Lack of insurance may limit patient access to prenatal care. For low-income women, the Affordable Care Act (ACA) and expansion of Medicaid in some states provided a new opportunity for coverage before pregnancy. A new study provides insight into what effect the ACA Medicaid expansion had on preconception insurance coverage among low-income women.
Published in Obstetrics & Gynecology, the study used a quasi-experimental, difference-in-difference design to compare changes in preconception insurance coverage among low-income women living in expansion compared with nonexpansion states before and after the Medicaid expansions. In such a design, longitudinal data are used to compare the effect of an intervention between an exposed and an unexposed group. Differences between the groups are attributed to the intervention.
The 57,056 women included in the study participated in the Pregnancy Risk Assessment Monitoring System from 2009 to 2015. All had family incomes ≤ 138% of the federal poverty level, meaning that they were newly eligible for Medicaid if they lived in expansion states. Of the participants, 30,495 were from eight states that expanded Medicaid under ACA and 26,561 were from seven states that did not.
The primary outcome of the study was insurance status 1 month before conception. The researchers performed additional subgroup and sensitivity analyses to test the assumptions of the model and the robustness of the findings.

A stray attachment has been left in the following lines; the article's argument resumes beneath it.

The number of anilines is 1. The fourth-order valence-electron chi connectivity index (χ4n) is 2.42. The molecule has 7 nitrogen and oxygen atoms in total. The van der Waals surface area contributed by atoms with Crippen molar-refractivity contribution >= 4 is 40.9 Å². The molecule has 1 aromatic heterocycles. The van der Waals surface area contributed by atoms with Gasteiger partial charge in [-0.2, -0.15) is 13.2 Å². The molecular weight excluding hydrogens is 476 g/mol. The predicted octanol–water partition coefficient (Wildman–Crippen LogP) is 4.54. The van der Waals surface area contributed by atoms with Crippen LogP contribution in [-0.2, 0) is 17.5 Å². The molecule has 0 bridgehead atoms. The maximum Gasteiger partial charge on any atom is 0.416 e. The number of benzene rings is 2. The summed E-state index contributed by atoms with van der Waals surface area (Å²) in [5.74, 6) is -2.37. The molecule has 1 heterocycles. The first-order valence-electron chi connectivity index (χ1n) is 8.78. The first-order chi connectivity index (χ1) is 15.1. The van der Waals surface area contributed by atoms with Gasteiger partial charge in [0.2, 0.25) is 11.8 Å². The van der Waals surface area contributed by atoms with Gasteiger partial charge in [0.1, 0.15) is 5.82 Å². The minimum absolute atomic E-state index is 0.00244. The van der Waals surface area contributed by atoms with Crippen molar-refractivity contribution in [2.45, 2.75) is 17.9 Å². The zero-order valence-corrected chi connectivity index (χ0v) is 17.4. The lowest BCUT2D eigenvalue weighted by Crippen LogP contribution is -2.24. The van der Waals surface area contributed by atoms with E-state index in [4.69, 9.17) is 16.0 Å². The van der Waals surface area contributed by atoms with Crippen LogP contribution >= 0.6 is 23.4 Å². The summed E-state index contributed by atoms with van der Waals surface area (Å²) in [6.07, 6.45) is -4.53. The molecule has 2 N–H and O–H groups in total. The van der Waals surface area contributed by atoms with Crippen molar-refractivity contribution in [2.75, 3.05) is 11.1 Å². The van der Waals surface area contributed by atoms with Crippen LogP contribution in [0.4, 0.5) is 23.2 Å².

Before ACA, 30.8% of women in nonexpansion states had Medicaid coverage prior to conception versus 35% after ACA. Of the women in the states where Medicaid was expanded, 43.2% had Medicaid coverage prior to conception before ACA versus 56.8% after the expansion. There was a significantly greater increase in Medicaid coverage in expansion states after the policy implementation (adjusted difference-in-difference estimate +8.6% points, 95% CI 1.1-16.0).
Rates of preconception uninsurance were 44.2% prepolicy and 34.3% postpolicy in nonexpansion states and 37.4% prepolicy and 23.5% postpolicy in expansion states. Changes in uninsurance did not differ significantly between the two groups in the postpolicy period. Non-Medicaid insurance coverage was 25.3% prepolicy and 30.5% postpolicy in nonexpansion states and 19.4% prepolicy and 19.7% postpolicy in expansion states.
The authors concluded that Medicaid expansion was associated with increased enrollment in Medicaid before pregnancy among low-income women and “with greater continuity of Medicaid coverage from the preconception to pregnancy period.” To fully assess the effects of the policy change, they said, more years of postpolicy data are needed while noting that their analysis relied on self-reported survey data collected after delivery, which could be subject to recall bias.